(di Ziad Majed*). Notwithstanding over 15,000 dead, tens of thousands of testimonials, text and visual evidence of the carnage inflicted by the Syrian regime on citizens denied their political freedoms by one father, his son and their next of kin, some Arab and Lebanese “recalcitrant” leftists have yet to cease and desist from defending the Damascus regime.
Having dwelled at first on “imperialist” schemes and conspiracies targeting the “recalcitrance” (Moumana’a), countered concern over the Syrian question with one over Saudi Arabia’s, opposed the horrors of Damascus prisons to Guantanamo, and compared republican dynasty to monarchy, they moved on to apprehensions about Islamists and Salafists, building on the widely anticipated outcome of Tunisian and Egyptian elections to project a similar path for Syria.
Not to pick on the over-simplistic world affairs’ perspective of such leftists, or deconstruct the justifications they built on lurid analogies and their reflection on their character, and not to remind them of the evident distinction between the devolution of power inherent to republican systems and its counterpart in a monarchy (be it democratic or otherwise), it helps to review the three paradoxes that underpin their assertions.
The first paradox – the ethical factor – exposes their implicit acknowledgement of the Syrian regime’s barbarity, and the invocation of allegedly similar conduct to justify it. In this fashion, deploring the killing of Syrian children becomes uncalled for, as long as other children perish in Ghaza, Iraq or Afghanistan. The campaign for the release of someone like Mazen Darwish, journalist and legal activist, is likewise denounced on the grounds that political prisoners are held by Israel too, as if one campaign negated the other. Thus, so called leftists wander away from the realm of politics and lose their moral compass, as they fail to respect human freedom and dignity in all places and instances.
The second paradox – the cultural factor – holds democracy, freedom and human rights as suspect and without merit, tainted as they are by their “Western” nature and their association with the “colonial” West (pursuing nefarious interests). It comes therefore as no surprise that these leftists look up to regimes such as the Chinese, North Korean, Russian, Iranian and Sudanese ones, since they all share a deep-seated contempt for “liberal” values, while these regimes either renounced the socialist economic model (China and Russia), disparaged it since their inception (Iran and Sudan), or would not fit any ideology known to mankind (north Korea.)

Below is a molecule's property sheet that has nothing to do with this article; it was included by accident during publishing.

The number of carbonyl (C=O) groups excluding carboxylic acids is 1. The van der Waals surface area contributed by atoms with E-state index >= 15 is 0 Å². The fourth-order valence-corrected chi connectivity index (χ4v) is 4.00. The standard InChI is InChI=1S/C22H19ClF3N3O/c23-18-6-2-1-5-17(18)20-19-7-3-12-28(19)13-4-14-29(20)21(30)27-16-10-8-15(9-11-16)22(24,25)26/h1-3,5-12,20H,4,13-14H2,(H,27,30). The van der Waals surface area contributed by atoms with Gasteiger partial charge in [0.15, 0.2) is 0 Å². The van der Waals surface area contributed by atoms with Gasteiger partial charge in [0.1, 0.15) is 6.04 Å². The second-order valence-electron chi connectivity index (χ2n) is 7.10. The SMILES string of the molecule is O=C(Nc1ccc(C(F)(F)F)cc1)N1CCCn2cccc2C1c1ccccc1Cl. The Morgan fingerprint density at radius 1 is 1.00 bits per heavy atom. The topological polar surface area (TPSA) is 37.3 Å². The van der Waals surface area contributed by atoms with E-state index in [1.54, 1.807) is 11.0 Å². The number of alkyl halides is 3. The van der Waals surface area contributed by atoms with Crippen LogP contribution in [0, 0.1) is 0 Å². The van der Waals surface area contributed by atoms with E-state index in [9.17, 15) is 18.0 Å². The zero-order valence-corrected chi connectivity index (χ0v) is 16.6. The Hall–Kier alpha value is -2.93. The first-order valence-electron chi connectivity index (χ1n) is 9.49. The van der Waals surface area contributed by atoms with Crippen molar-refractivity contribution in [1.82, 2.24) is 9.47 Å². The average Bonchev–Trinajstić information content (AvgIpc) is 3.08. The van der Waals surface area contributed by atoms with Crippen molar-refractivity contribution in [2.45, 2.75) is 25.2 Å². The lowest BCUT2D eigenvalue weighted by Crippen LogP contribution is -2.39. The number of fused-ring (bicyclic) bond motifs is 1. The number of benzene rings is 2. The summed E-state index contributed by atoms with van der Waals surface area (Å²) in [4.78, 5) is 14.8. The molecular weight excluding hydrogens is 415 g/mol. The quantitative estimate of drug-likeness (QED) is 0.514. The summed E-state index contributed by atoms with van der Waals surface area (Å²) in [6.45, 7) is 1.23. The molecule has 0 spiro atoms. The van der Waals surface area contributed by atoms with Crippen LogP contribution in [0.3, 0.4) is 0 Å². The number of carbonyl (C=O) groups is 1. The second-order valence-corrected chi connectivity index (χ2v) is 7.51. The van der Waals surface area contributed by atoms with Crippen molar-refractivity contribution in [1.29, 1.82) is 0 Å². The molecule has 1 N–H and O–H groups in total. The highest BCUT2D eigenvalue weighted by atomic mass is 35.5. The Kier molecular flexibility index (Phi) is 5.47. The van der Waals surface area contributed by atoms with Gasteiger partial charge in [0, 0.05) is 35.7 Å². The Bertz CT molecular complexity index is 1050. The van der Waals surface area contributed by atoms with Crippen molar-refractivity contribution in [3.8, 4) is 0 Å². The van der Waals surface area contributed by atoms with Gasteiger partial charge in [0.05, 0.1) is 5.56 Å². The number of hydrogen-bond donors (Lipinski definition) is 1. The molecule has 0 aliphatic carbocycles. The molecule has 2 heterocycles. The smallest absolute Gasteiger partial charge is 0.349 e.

The third paradox, – the psychological one – or rather a subliminally sectarian one – lies mainly in Sunni-phobia, directed against a perceived threat from the majority group. It is disingenuously expressed as apprehension of salafism and obscurantism, at a time where “recalcitrant” leftists exhibit no such apprehensions towards the overbearing Iranian Islamic Republic. They fail to convince too, when claiming that support for Tehran is confined to its hostility towards the US and Israel, when one recalls that Jihadi Sunni Salafism fought the US in Iraq far more vigorously in the span of a few years than did Iran and its allies over decades. Last but not least, Iran’s ally in Lebanon, Hizbollah, is by no means less fundamentalist than the shades of Muslim brotherhood they revile. It is therefore all too clear that leftists’ motives have little to do with “secularism” and “resistance” and draw mostly on sectarian minority impulses.
The preceding paradoxes demonstrate that duplicity and sectarianism are the defining characteristics of many leftist defenders of Assad’s dictatorship and its cruelty. An aversion towards freedoms and addiction to totalitarianism define their approach to events and makes for common grounds between them and certain religious movements and tyrannical regimes.